Chocolate Pecan Scones
Okay, I have a thing about scones. When they’re good, they’re light and flaky and full of flavor. Be sure to use really good chocolate that you dice by hand so there are puddles of melted chocolate when you bite into them. And trust me, four teaspoons of Diamond Crystal kosher salt may sound like a lot but it makes all the difference.
- 3 tablespoons plus 4 cups all-purpose flour, divided
- 1½ cups medium-diced bittersweet chocolate, such as Lindt (8 ounces)
- 1 cup chopped pecans
- 2 tablespoons sugar, plus additional for sprinkling 2 tablespoons baking powder
- 4 teaspoons kosher salt
- ¾ pound cold unsalted butter, ½-inch diced 1 cup cold heavy cream
- 4 extra-large eggs, lightly beaten
- 1 egg beaten with 2 tablespoons water or cream, for egg wash
Preheat the oven to 400 degrees. Arrange two racks evenly spaced in the oven. Line two sheet pans with parchment paper.
In a small bowl, combine the 3 tablespoons flour with the chocolate and pecans and set aside.
In the bowl of an electric mixer fitted with the paddle attachment, combine the 4 cups flour, the sugar, baking powder, and salt. Add the butter and, with the mixer on low speed, blend until the butter is the size of peas. Measure the cream in a 2-cup glass measuring cup, add the eggs, and beat until combined. With the mixer still on low, pour the wet mixture into the dry mixture and combine just until blended.
Add the chocolate and pecan mixture and mix just until combined. The dough will be very sticky.
Dump the dough out onto a very well-floured surface and knead it a few times to be sure the chocolate and pecans are well distributed, adding a little flour so the dough doesn’t stick to the board. Flour your hands and a rolling pin and roll the dough ¾ to 1 inch thick. You should see lumps of butter in the dough. Cut the dough with a 3-inch plain round cutter and place the scones on the prepared sheet pans. Reroll the scraps and cut out more scones. Brush the tops with the egg wash, sprinkle with sugar, and bake for 20 minutes, switching the pans halfway through, until the tops are lightly browned and the insides are fully baked. Serve warm or at room temperature.
Haricots Verts with Hazelnuts & Dill
The French chef Joël Robuchon has been known to say he limits his dishes to no more than three dominant flavors so you appreciate the intrinsic flavors of a dish. Of course, I’m sure he didn’t mean that literally, because some subtle flavorings simply make other ingredients taste better, but I like his philosophy. Here I flavor French string beans with toasted hazelnuts and fresh dill, and I think they all work really well together.
- ½ cup whole hazelnuts (see tip)
- Kosher salt and freshly ground black pepper
- 1½ pounds French string beans (haricots verts), stem ends removed
- 1 tablespoon unsalted butter Good olive oil
- ¼ cup minced fresh dill
Place the hazelnuts in a large (12-inch) sauté pan set over medium heat. Cook for 5 to 10 minutes, rolling them around occasionally, until they are heated through. Transfer the nuts to a clean kitchen towel, fold the towel over, and roll them around until some of the skins fall off. (Don’t worry if they don’t all fall off.) Roughly chop the hazelnuts and set aside. Wipe out the pan with a kitchen towel.
Meanwhile, fill a large pot with 4 quarts water, add 1 tablespoon salt, and bring to a boil. Plunge the string beans into the water and cook for 5 minutes, until just tender. Drain immediately, plunge into a large bowl of ice water, and set aside.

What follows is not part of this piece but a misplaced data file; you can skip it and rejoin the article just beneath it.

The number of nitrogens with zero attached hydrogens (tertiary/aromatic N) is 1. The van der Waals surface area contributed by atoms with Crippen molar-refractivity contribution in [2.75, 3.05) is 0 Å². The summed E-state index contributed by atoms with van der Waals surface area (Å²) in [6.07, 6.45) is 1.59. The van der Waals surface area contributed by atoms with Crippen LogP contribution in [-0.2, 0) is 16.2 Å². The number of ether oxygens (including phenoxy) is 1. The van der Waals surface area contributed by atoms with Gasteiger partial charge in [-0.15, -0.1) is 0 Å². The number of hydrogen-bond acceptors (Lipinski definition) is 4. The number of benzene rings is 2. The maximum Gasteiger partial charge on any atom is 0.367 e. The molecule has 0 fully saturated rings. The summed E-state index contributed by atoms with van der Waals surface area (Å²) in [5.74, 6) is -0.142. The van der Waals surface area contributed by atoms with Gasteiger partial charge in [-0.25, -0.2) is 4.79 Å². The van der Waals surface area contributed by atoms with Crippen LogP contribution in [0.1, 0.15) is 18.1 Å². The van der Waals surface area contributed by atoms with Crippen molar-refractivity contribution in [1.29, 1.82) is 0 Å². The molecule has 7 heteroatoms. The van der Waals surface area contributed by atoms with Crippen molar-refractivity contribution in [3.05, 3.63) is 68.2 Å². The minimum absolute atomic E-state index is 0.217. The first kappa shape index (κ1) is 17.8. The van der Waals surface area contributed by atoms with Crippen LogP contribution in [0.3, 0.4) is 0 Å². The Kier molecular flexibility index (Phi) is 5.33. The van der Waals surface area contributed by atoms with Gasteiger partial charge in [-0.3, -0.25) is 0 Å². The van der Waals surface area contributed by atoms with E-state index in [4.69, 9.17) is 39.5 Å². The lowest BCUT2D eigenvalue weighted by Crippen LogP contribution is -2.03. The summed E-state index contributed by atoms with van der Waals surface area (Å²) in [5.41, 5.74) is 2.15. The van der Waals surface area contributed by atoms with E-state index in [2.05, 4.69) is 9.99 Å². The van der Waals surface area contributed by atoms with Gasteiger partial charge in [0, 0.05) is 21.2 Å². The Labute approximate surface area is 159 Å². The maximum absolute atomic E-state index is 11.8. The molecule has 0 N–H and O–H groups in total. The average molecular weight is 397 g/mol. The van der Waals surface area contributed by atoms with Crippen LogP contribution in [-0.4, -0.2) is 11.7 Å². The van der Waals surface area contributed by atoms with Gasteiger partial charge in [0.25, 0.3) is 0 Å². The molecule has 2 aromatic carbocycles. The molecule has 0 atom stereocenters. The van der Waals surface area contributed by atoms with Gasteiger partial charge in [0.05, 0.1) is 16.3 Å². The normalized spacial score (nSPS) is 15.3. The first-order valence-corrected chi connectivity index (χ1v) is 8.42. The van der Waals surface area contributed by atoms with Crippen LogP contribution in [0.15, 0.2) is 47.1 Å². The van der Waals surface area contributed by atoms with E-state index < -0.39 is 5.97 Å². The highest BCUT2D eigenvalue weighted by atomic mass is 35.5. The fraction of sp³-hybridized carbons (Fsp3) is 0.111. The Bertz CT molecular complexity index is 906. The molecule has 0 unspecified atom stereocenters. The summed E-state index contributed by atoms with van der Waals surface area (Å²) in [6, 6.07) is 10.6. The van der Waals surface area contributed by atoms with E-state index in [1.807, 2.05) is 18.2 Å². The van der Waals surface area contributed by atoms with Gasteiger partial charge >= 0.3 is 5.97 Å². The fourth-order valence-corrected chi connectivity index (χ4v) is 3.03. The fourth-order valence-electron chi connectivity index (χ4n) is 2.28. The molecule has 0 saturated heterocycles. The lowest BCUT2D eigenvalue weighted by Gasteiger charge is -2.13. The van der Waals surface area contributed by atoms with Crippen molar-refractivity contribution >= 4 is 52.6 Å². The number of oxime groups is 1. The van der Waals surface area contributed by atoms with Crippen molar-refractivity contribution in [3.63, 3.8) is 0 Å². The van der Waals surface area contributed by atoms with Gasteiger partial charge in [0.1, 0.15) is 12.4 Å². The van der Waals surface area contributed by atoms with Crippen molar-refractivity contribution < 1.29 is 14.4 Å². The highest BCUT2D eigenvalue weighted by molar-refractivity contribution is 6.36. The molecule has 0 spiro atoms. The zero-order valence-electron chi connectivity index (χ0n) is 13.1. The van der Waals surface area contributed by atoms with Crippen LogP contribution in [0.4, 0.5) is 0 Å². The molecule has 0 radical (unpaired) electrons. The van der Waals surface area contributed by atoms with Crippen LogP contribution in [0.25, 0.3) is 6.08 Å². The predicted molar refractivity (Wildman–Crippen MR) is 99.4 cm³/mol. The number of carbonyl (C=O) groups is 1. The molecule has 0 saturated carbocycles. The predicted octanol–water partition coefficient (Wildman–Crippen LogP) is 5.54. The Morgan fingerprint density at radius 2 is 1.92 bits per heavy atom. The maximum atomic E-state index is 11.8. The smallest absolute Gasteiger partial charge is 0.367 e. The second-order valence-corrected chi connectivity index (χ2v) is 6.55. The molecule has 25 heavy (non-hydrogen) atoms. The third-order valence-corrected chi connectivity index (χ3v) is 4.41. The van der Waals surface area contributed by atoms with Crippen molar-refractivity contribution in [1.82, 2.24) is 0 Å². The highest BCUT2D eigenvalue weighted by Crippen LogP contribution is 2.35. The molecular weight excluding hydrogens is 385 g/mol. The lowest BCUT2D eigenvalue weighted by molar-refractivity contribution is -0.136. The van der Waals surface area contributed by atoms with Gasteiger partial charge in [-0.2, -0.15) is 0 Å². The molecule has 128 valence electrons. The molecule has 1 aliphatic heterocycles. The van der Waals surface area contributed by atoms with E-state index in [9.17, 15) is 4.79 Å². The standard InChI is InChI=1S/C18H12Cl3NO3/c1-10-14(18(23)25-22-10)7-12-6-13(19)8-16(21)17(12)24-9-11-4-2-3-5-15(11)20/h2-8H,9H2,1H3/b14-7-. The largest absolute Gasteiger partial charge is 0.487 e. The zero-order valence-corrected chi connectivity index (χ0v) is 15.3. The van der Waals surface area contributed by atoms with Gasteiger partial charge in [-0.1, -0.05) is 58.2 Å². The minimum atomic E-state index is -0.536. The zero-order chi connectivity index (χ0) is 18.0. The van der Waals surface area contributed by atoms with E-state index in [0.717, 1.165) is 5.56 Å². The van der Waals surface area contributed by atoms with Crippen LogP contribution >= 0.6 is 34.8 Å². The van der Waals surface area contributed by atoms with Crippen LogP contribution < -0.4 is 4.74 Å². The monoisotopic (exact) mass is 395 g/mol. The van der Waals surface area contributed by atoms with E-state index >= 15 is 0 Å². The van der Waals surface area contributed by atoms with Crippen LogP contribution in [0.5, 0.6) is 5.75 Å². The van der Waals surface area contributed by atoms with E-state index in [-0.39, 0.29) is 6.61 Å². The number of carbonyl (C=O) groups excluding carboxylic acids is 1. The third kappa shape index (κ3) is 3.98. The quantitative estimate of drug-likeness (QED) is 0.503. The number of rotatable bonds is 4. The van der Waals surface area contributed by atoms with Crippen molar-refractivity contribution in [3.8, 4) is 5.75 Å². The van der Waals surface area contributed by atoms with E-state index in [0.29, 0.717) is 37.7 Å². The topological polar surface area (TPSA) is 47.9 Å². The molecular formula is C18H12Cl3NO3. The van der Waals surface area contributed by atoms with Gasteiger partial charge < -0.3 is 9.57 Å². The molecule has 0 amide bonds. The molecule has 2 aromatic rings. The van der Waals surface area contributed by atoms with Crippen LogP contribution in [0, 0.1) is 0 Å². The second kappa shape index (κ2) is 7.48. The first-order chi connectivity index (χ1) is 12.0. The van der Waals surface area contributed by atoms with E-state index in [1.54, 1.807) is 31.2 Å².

When ready to serve, heat the butter and 1 tablespoon olive oil in the large sauté pan over medium-high heat. Add the string beans, 2 teaspoons salt, and 1 teaspoon pepper and cook for 3 minutes, stirring with tongs, until heated through. Off the heat, stir in the dill and hazelnuts and taste for seasonings. Serve hot.
Chicken Marbella, Updated
Nora Ephron once commented that in the 1980s whenever you went to a dinner party in New York City, everyone served Chicken Marbella, from The Silver Palate Cookbook. This chicken is marinated with prunes, olives, capers, and a stunning amount of garlic. There’s a reason it was so popular; it’s full of big flavors and is so easy to make. I revisited the old recipe, tweaking the flavors a little, and it’s better than ever!
- ½ cup good olive oil
- ½ cup good red wine vinegar
- 1½ cups large pitted prunes, such as Sunsweet
- 1 cup large green olives, pitted, such as Cerignola (see tip)
- ½ cup capers, including the juices (3½ ounces) 6 bay leaves
- 1½ heads of garlic, cloves separated, peeled, and minced (see tip)
- ¼ cup dried oregano
- Kosher salt and freshly ground black pepper
- 2 (4-pound) chickens, backs removed and cut in 8 pieces
- ½ cup light brown sugar, lightly packed
- 1 cup dry white wine, such as Pinot Grigio
Combine the olive oil, vinegar, prunes, olives, capers, bay leaves, garlic, oregano, 2 tablespoons salt, and 2 teaspoons pepper in a large bowl. Add the chicken to the marinade. (You can also place the chicken and marinade in a 2-gallon plastic storage bag and squeeze out the air to make sure the chicken is fully covered with the marinade.) Refrigerate overnight, turning occasionally to be sure the marinade is getting into all of the chicken pieces.
Preheat the oven to 350 degrees.
Place the chicken, skin side up, along with the marinade in one layer in a large (15 × 18-inch) roasting pan, sprinkle with the brown sugar,
2 teaspoons salt, and 1 teaspoon pepper, and pour the wine around (not over!) the chicken. Roast for 45 to 55 minutes, until the internal temperature of the chicken is 145 degrees. Remove the pan from the oven, cover tightly with aluminum foil, and allow to rest for 10 to 15 minutes. Discard the bay leaves. Transfer the chicken, prunes, and olives to a serving platter, sprinkle with salt, and serve hot with the pan juices.